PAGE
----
Further, the transmitter 1 divides the data into a plurality of sets of data respectively corresponding to the plurality of transmit antennas and applies the inter-polarization interleave processing to the divided data before applying the time interleave processing and the frequency interleave processing, instead of after applying the time interleave processing and the frequency interleave processing. On the other hand, the order of the processing to be conducted in the receiver 2 is equivalent to the reverse order of the processing to be conducted in the transmitter 1. Accordingly, after receiving the signals from the transmitter 1, the receiver 2 conducts the OFDM demodulation processing, the frequency deinterleave processing, the time deinterleave processing, the MIMO detection processing, and so on, in this order. In this connection, when repeated enforcements of demodulation and decode, such as turbo equalization processing or the like, are required within the receiver 2, sometimes, repeated processing may be enforced while inputting the decoded results into the MIMO detector 26 and the LLR calculators 30-1, 30-2. In that case, if the repeated processing includes the time deinterleaver, the time interleave processing should be applied anew every time when the decoded result is inputted, resulting in increase of the scale of the processing circuits thereof. To solve the problem above-mentioned, the time deinterleavers 25 (25-1, 25-2) are disposed before the MIMO detector 26 in the receiver 2 embodied herein, while the time interleavers 16 (16-1, 16-2) are disposed after the inter-polarization interleaver 15 in the transmitter 1 embodied herein. Therefore, it becomes possible to configure the receiver 2 that can repeatedly enforce demodulation and decode processing without increasing the scale of the processing circuits thereof.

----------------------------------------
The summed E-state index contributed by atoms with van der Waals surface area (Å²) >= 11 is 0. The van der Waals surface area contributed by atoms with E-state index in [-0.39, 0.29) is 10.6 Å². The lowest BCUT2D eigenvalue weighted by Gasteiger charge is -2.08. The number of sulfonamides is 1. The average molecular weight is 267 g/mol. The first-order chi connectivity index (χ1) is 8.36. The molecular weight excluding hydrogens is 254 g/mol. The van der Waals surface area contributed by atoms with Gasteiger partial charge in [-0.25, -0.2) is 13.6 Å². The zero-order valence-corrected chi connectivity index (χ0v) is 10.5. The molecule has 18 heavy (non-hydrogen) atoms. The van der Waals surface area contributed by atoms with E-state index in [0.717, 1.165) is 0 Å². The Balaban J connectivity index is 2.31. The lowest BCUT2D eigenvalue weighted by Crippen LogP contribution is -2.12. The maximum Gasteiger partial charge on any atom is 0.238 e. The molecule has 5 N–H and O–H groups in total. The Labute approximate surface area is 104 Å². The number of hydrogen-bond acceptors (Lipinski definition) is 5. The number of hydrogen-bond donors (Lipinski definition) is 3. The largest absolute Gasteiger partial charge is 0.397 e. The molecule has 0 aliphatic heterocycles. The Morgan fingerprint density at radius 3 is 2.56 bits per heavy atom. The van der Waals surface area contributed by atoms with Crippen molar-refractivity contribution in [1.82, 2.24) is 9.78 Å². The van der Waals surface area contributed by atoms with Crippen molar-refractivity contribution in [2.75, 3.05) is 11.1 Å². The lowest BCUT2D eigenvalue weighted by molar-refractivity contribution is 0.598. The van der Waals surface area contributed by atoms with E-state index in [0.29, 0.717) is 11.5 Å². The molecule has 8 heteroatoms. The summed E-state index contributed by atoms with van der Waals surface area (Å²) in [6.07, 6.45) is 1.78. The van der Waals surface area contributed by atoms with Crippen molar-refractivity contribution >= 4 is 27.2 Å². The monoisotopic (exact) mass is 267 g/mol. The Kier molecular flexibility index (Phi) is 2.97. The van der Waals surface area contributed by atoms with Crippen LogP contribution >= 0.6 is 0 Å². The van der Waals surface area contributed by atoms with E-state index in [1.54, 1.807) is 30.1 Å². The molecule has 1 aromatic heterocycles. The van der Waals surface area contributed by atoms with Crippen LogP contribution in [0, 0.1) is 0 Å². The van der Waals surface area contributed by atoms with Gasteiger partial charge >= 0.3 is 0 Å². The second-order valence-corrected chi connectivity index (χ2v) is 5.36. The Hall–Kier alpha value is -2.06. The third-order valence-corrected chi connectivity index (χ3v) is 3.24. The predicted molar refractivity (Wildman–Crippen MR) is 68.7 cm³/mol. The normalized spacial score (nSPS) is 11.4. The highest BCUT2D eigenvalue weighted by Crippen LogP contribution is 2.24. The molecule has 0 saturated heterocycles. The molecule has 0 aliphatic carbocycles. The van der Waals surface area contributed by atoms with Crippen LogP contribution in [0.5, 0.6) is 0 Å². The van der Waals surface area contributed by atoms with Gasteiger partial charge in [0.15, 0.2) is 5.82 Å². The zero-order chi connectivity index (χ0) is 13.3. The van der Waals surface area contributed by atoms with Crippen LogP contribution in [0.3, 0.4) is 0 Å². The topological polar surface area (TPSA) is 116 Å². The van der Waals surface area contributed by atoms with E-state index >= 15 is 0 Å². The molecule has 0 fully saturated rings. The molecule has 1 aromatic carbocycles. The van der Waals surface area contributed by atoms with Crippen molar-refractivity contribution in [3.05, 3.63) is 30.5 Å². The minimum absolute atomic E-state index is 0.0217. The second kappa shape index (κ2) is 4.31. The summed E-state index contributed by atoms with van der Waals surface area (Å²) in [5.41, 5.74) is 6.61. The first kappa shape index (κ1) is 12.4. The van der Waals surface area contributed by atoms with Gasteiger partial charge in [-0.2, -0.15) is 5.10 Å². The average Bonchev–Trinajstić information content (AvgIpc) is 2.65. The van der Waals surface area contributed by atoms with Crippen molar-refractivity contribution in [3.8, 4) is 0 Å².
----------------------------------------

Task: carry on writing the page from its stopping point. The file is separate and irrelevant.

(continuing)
Embodiment 2

Next, Embodiment 2 in which 1 data stream is transmitted by using a plurality of channels simultaneously (hereinafter, referred to as a “bulk transmission”) will be detailed in the following. Concretely speaking, in the bulk transmission, a transmitter transmits OFDM signals of a plurality of channels through a plurality of transmit antennas per each channel, while a receiver receives the OFDM signals of the plurality of channels through a plurality of receive antennas per each channel. Although the number of channels is established at “2” in Embodiment 2, the number of channels is not limited to “2”.

[Trasmitter]